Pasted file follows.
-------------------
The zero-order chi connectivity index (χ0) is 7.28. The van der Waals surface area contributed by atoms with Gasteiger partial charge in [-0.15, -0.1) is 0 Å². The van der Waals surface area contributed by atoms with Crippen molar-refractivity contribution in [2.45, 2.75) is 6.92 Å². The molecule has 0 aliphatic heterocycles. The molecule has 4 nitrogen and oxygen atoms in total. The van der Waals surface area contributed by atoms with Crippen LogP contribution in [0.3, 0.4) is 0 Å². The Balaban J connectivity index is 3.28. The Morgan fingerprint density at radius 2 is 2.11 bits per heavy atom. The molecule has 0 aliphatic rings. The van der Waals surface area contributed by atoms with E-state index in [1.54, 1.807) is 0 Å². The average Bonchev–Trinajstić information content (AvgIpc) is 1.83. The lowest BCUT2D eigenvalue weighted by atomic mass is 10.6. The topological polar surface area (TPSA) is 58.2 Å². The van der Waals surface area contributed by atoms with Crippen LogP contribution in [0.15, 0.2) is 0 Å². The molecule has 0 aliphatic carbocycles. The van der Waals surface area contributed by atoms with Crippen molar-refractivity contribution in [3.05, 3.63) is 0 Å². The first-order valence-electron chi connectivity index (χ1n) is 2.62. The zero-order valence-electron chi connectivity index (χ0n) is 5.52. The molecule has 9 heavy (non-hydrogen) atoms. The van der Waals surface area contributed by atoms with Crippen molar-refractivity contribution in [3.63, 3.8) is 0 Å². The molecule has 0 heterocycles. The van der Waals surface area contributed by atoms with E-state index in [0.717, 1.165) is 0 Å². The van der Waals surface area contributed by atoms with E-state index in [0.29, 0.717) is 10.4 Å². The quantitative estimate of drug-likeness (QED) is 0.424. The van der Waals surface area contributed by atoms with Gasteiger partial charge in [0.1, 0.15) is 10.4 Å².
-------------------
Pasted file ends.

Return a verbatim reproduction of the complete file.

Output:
The zero-order chi connectivity index (χ0) is 7.28. The van der Waals surface area contributed by atoms with Gasteiger partial charge in [-0.15, -0.1) is 0 Å². The van der Waals surface area contributed by atoms with Crippen molar-refractivity contribution in [2.45, 2.75) is 6.92 Å². The molecule has 0 aliphatic heterocycles. The molecule has 4 nitrogen and oxygen atoms in total. The van der Waals surface area contributed by atoms with Crippen LogP contribution in [0.3, 0.4) is 0 Å². The Balaban J connectivity index is 3.28. The Morgan fingerprint density at radius 2 is 2.11 bits per heavy atom. The molecule has 0 aliphatic rings. The van der Waals surface area contributed by atoms with E-state index in [1.54, 1.807) is 0 Å². The average Bonchev–Trinajstić information content (AvgIpc) is 1.83. The lowest BCUT2D eigenvalue weighted by atomic mass is 10.6. The topological polar surface area (TPSA) is 58.2 Å². The van der Waals surface area contributed by atoms with Crippen LogP contribution in [0.15, 0.2) is 0 Å². The molecule has 0 aliphatic carbocycles. The van der Waals surface area contributed by atoms with Crippen molar-refractivity contribution in [3.05, 3.63) is 0 Å². The first-order valence-electron chi connectivity index (χ1n) is 2.62. The zero-order valence-electron chi connectivity index (χ0n) is 5.52. The molecule has 9 heavy (non-hydrogen) atoms. The van der Waals surface area contributed by atoms with Crippen molar-refractivity contribution in [3.63, 3.8) is 0 Å². The molecule has 0 heterocycles. The van der Waals surface area contributed by atoms with E-state index in [0.717, 1.165) is 0 Å². The van der Waals surface area contributed by atoms with E-state index in [0.29, 0.717) is 10.4 Å². The quantitative estimate of drug-likeness (QED) is 0.424. The van der Waals surface area contributed by atoms with Gasteiger partial charge in [0.1, 0.15) is 10.4 Å².